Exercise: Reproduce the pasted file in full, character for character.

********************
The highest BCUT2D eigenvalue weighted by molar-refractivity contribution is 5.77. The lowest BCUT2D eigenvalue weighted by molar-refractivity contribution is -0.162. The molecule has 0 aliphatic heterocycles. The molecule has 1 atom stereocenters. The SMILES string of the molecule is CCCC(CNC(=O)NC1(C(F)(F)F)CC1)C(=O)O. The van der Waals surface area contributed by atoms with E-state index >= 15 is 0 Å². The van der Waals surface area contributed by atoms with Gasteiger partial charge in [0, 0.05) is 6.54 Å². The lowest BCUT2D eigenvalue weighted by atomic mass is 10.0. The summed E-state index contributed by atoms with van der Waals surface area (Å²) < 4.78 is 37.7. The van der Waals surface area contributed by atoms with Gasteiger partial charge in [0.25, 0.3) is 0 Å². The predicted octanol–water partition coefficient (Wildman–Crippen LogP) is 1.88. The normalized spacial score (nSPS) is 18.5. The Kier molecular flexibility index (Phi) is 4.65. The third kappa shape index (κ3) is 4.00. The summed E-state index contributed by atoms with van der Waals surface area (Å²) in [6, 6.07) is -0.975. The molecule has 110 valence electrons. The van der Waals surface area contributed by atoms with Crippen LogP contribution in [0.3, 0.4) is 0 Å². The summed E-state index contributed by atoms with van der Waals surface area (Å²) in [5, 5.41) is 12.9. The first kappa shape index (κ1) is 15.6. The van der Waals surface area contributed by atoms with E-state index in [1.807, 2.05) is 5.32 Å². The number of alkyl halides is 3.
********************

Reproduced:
The highest BCUT2D eigenvalue weighted by molar-refractivity contribution is 5.77. The lowest BCUT2D eigenvalue weighted by molar-refractivity contribution is -0.162. The molecule has 0 aliphatic heterocycles. The molecule has 1 atom stereocenters. The SMILES string of the molecule is CCCC(CNC(=O)NC1(C(F)(F)F)CC1)C(=O)O. The van der Waals surface area contributed by atoms with E-state index >= 15 is 0 Å². The van der Waals surface area contributed by atoms with Gasteiger partial charge in [0, 0.05) is 6.54 Å². The lowest BCUT2D eigenvalue weighted by atomic mass is 10.0. The summed E-state index contributed by atoms with van der Waals surface area (Å²) < 4.78 is 37.7. The van der Waals surface area contributed by atoms with Gasteiger partial charge in [0.25, 0.3) is 0 Å². The predicted octanol–water partition coefficient (Wildman–Crippen LogP) is 1.88. The normalized spacial score (nSPS) is 18.5. The Kier molecular flexibility index (Phi) is 4.65. The third kappa shape index (κ3) is 4.00. The summed E-state index contributed by atoms with van der Waals surface area (Å²) in [6, 6.07) is -0.975. The molecule has 110 valence electrons. The van der Waals surface area contributed by atoms with Crippen LogP contribution in [0.3, 0.4) is 0 Å². The summed E-state index contributed by atoms with van der Waals surface area (Å²) in [5, 5.41) is 12.9. The first kappa shape index (κ1) is 15.6. The van der Waals surface area contributed by atoms with E-state index in [1.807, 2.05) is 5.32 Å². The number of alkyl halides is 3.